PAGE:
7/19/2015 Proclaim Peace


Ordinary Time (Proper 11)
2 Samuel 7:1-14a, Psalm 89:20-37, Ephesians 2:11-22, Mark 6:30-34, 53-56

Before getting too far into this week’s lectionary passage from Ephesians, let’s pause for a bit of poetry from Robert Frost:

And so, with that as background, let’s now consider the words of the Ephesian writer:

So then, remember that at one time you Gentiles by birth, called “the uncircumcision” by those who are called “the circumcision”—a physical circumcision made in the flesh by human hands— remember that you were at that time without Christ, being aliens from the commonwealth of Israel, and strangers to the covenants of promise, having no hope and without God in the world. But now in Christ Jesus you who once were far off have been brought near by the blood of Christ. For he is our peace; in his flesh he has made both groups into one and has broken down the dividing wall, that is, the hostility between us. He has abolished the law with its commandments and ordinances, that he might create in himself one new humanity in place of the two, thus making peace, and might reconcile both groups to God in one body through the cross, thus putting to death that hostility through it. So he came and proclaimed peace to you who were far off and peace to those who were near; for through him both of us have access in one Spirit to the Father. So then you are no longer strangers and aliens, but you are citizens with the saints and also members of the household of God, built upon the foundation of the apostles and prophets, with Christ Jesus himself as the cornerstone. In him the whole structure is joined together and grows into a holy temple in the Lord; in whom you also are built together spiritually into a dwelling place for God. –Ephesians 2:11-22 NRSV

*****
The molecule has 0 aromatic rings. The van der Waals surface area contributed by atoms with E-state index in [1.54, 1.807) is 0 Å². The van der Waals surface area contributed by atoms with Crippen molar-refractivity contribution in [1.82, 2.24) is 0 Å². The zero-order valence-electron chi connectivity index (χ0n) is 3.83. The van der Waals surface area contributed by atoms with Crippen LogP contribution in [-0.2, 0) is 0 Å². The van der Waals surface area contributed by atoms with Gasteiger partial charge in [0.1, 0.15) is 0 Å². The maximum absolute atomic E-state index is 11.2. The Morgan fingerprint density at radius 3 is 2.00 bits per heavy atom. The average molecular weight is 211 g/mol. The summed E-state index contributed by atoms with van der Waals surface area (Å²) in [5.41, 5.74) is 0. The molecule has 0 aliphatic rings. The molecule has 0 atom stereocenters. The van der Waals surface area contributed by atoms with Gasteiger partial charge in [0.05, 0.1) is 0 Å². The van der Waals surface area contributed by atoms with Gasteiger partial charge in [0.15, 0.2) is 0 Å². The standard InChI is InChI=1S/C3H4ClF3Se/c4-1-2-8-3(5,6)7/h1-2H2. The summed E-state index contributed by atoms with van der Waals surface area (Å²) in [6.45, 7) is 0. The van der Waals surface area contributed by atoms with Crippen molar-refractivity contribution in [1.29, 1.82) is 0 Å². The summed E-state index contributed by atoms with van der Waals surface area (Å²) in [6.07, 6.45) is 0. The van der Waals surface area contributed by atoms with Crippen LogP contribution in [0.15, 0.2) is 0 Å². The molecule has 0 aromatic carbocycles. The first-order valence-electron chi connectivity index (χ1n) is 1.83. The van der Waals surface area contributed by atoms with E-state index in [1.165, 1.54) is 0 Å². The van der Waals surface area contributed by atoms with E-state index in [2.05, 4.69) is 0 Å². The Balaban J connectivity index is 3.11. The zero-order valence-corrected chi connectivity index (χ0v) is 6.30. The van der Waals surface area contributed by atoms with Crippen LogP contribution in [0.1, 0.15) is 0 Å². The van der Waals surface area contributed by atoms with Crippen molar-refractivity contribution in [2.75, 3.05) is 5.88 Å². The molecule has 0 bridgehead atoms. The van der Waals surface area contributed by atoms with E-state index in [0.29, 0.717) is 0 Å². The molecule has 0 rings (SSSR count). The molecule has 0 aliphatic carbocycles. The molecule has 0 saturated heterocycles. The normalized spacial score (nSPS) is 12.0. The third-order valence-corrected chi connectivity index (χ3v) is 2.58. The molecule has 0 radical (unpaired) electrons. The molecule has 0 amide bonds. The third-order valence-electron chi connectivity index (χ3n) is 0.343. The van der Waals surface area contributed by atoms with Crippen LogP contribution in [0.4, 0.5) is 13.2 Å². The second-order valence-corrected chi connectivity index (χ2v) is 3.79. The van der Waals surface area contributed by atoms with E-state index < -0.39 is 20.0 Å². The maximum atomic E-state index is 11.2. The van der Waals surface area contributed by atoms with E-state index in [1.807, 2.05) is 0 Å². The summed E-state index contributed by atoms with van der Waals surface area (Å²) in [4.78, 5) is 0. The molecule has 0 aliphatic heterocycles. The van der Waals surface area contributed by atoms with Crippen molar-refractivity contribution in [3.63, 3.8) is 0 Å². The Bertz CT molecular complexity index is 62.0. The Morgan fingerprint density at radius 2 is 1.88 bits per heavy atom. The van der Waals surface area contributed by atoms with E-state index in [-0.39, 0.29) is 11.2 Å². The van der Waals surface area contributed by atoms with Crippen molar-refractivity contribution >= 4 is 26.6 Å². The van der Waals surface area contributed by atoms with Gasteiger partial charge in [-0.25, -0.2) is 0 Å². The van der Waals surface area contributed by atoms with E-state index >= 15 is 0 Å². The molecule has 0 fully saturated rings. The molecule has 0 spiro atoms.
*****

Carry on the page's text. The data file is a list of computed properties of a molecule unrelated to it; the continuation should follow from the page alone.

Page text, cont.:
“Something there is that doesn’t love a wall.” Nature itself conspires to tear down the wall between the two neighbors. One, the narrator, appears to see little need or use for the wall–except, perhaps, as an excuse to spend time with his neighbor on the other side of the wall. The neighbor, however, not only accepts that the wall exists but draws on his father’s “wisdom” that it should be continually repaired because “good fences make good neighbors.”

Israeli separation wall isolates Palestinian areas

Israeli separation wall isolates Palestinian areas

We humans like our privacy, or at the very least we are more comfortable with our separateness. The downside is that even our neighbors can easily become “the other.” And there are many forces at work to persuade us that “the other” is to be kept “over there” and not to be trusted. To be at all different, to be something other than just like me (“our kind”) then there’s a problem to be dealt with.

The writer of the Ephesian letter addresses this so-called problem directly: Christ tears down the wall, thus changing strangers and foreigners and aliens into brothers and sisters in Christ.

No, good fences don’t necessarily make good neighbors. Just because a wall has stood in its place for a long time doesn’t mean it should remain. Something there is that doesn’t love a wall. Maybe that “something” is what God has done in Christ Jesus.

*Originally appeared in 2012 ForeWords

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About Rich Brown

Rich Brown is a writer and editor, husband and father, minister and semi-voracious reader, gardener and novice fly fisherman, American and Canadian citizen, living in the southeastern corner of the Kansas City suburbs.
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